According to tests by Motorola, a combination of solar cells and wind turbines can generate 1,200 watts in a continual cycle to drive a mid-sized remote GSM Base Station (BTS) and support a microwave backhaul installation.
Motorola says that powering BTS sites in both developed and emerging markets is a challenge for operators because of the high cost or difficulty of provisioning mains electrical power. Motorola green-powered BTS, part of the company’s Reach GSM portfolio, can replace or reduce the load on mains power and can also remove the need for power generators that require continual re-fueling and security.
“In areas such as central Africa, operators can spend as much as two-thirds of their operating costs on diesel power,” comments Mohammad Akhtar, vice president, global product management GSM/UMTS, Motorola Sales and Services. “Using eco-powered BTS can help operators to lower operating costs. This reduction in operating expenditure can be critical for operators in emerging markets when building networks that reach customers in remote locations.”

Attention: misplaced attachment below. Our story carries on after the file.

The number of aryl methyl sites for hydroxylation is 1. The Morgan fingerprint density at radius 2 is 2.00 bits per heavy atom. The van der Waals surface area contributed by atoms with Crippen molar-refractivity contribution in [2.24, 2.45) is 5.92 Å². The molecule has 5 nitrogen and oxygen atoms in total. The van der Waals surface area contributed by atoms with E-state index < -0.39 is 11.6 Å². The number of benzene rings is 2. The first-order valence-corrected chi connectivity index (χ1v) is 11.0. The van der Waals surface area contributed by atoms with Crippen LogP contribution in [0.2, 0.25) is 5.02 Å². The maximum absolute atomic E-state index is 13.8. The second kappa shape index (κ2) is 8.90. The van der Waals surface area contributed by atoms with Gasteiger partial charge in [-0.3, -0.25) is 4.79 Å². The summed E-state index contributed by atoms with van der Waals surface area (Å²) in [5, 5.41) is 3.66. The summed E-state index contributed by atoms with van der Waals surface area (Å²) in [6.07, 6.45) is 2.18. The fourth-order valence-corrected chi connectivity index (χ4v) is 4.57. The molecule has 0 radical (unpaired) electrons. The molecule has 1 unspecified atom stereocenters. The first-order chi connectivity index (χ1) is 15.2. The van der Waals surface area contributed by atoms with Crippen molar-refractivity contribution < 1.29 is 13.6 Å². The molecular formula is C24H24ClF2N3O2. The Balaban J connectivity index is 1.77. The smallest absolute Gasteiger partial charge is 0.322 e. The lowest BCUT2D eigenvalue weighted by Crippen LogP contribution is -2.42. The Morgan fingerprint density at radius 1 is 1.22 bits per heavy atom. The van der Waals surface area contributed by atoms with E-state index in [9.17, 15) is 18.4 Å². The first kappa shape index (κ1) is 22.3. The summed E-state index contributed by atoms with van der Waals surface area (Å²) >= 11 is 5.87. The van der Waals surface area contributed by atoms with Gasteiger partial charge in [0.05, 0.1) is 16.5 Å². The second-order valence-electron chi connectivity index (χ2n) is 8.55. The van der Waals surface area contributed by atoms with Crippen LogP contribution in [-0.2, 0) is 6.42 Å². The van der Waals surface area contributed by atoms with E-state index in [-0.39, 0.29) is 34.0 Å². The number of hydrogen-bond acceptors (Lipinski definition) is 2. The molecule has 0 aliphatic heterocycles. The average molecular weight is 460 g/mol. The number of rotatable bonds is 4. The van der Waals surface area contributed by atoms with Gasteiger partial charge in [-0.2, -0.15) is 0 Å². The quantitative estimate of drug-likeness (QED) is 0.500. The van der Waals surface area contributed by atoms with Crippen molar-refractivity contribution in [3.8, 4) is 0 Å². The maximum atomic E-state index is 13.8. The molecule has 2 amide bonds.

In collaboration with Bristol, Bath and Surrey Universities, Motorola successfully ran the year-long test at its GSM facility in Swindon, UK. During the trials, Motorola used a combination of solar and wind power to run a GSM base station and charge batteries that kick in when the solar or wind power is insufficient. Motorola’s alternative power solutions are now available to trial in live networks across the EMEA and Asia Pacific regions.